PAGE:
In Hollywood, where egos rule and personal relationships determine business relationships, the cybergnats' friendlier and more easygoing personae are helping them win work over their more slick and corporate competitors. In some cases, the very success of the people at the helms of the larger companies can get in the way of a deal. Some producers, for example, admit being put off by the visionary arrogance of ILM's George Lucas, who often publicly dismisses the rest of the industry as five years behind his pace. Smaller companies typically also allow producers to exercise greater control over individual shots.
Cybergnats also save producers money. On Courage Under Fire, veteran effects supervisor Alan Munro needed to set up a group of tanks for an important shot -- but he didn't have tanks on the set. A larger special-effects company would have created the entire scene digitally -- for a cost of hundreds of thousands of dollars. But Munro turned to Illusion Arts, which took a more resourceful approach. The company built a model of a tank, photographed it, and then, using the computer, cloned it. Next, employing an old effects technique, Munro cut and pasted the model tanks into the shot. "What you got was a mixture of painted elements, live action, and computer elements," Munro says. "Its a combination of illusions that's very convincing." And a lot cheaper, too: costs came in under $50,000.
Technology trends favor the cybergnats. The accelerating power of smaller, more affordable, and easier-to-use machines has enabled tiny special-effects companies to match some of the big guns' digital effects. A decade ago, notes former ILM president Tom Smith, now an independent producer, it took a Cray supercomputer to do The Last Starfighter; today that same work could be performed on a high-end Mac or PC. "The days when you needed an $800,000 optical printer to compete with ILM are over," he says.
Smith's latest film, The Arrival, includes a number of effects developed on the cheap, relatively speaking, by a cybergnat called Available Light Ltd. Founded in Burbank in 1983 by John Van Vliet and his partner, Katherine Kean, Available Light now comprises 12 employees armed only with Macs and PCs. Available Light specializes in supernatural effects like ghosts and lightning, rather than giving across-the-board service. That specialization, along with the low staff overhead and low-powered equipment, allows Available Light to save its clients money. The company's work on the upcoming Tales from the Crypt Presents Bordello of Blood cost $350,000 for 30 shots -- about one-fourth of what a better-known house would have charged.
Or take Hammerhead Productions, the cybergnat that won the Showgirls work. Hammerhead was founded by four partners who started with nothing but their personal savings -- and a wealth of experience. At Apogee and later at Pacific Data Images, Dan Chuba had worked on more than 30 feature films, including True Lies, Cliffhanger, and Die Hard II: Die Harder. Partner Jamie Dixon had worked with top directors such as Jim Cameron, Barry Levinson, and John Landis, while partner Rebecca Marie had served as Oliver Stone's visual-effects supervisor on Nixon and Natural Born Killers. A fourth partner, software maven Thad Beier, has remained in Silicon Valley, producing much of the company's high-end effects software.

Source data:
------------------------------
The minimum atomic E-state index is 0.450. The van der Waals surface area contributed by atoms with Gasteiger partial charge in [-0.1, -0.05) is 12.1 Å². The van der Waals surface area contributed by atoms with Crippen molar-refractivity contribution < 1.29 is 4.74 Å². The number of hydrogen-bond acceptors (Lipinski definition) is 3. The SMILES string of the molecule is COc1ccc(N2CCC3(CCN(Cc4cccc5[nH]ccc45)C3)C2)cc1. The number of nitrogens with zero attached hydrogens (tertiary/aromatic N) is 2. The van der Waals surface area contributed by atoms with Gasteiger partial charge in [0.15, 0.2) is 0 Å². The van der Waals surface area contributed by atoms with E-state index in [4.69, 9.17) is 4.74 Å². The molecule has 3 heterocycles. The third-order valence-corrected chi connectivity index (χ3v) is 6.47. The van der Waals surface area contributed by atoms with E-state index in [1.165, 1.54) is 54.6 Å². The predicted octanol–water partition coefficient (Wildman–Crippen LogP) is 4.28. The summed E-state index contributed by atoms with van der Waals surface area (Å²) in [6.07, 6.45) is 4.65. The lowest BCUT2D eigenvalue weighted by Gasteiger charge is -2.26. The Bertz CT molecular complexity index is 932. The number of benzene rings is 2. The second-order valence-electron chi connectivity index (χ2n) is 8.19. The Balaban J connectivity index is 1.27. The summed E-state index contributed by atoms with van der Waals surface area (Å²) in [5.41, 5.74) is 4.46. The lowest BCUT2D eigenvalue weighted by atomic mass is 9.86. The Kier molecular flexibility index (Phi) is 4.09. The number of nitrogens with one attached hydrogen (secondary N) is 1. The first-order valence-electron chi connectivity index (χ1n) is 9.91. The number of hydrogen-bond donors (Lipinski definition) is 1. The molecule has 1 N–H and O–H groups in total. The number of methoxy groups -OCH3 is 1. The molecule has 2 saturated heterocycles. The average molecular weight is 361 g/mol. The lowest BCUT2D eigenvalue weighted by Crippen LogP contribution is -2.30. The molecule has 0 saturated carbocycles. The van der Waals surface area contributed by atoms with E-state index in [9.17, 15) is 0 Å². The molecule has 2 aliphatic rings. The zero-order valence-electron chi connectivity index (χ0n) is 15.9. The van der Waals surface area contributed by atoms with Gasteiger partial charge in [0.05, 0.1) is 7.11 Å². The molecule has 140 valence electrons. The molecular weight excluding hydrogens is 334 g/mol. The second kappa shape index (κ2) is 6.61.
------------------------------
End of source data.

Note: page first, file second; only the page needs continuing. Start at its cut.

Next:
Chuba and his partners' goal is to keep operating expenses, including salaries, under $5,000 a week -- a good day's lunch bill at the big studios. To meet that goal, they continue to lease their computers -- Silicon Graphic Indys and Indigo 2s -- for $2,500 a month. Instead of hiring high-priced talent, they hire freelance animators for about $2,000 a week on an as-needed basis. "It's a good thing we're all cheap bastards," growls Chuba.
That cheapness has enabled Chuba and his partners to begin production of Shadowbuilder, a full-length feature film, in partnership with independent producer Imperial Entertainment. Hammerhead partner Dixon will direct the film. The deal is simple: Imperial puts up most of the cash, and Hammerhead does the special effects. Imperial thinks it's getting a good deal. "We're getting the ILM or Digital Domain look at a tenth of the cost," observes Ash Shah, Imperial's executive vice-president.
Hammerhead's second film is also in development -- a more elaborate project called Supernova, written by Chuba and to be produced by United Artists. If Chuba and company can keep it up, then Hammerhead may well become the first of the special-effects companies to jump into the big leagues of Hollywood production houses.
That's a morph that Hammerhead's larger special-effects competitors might well envy.* * *
Joel Kotkin (firstname.lastname@example.org) is a Los AngelesÑbased John M. Olin Fellow with the Pepperdine Institute for Public Policy and a senior fellow with the Pacific Research Institute.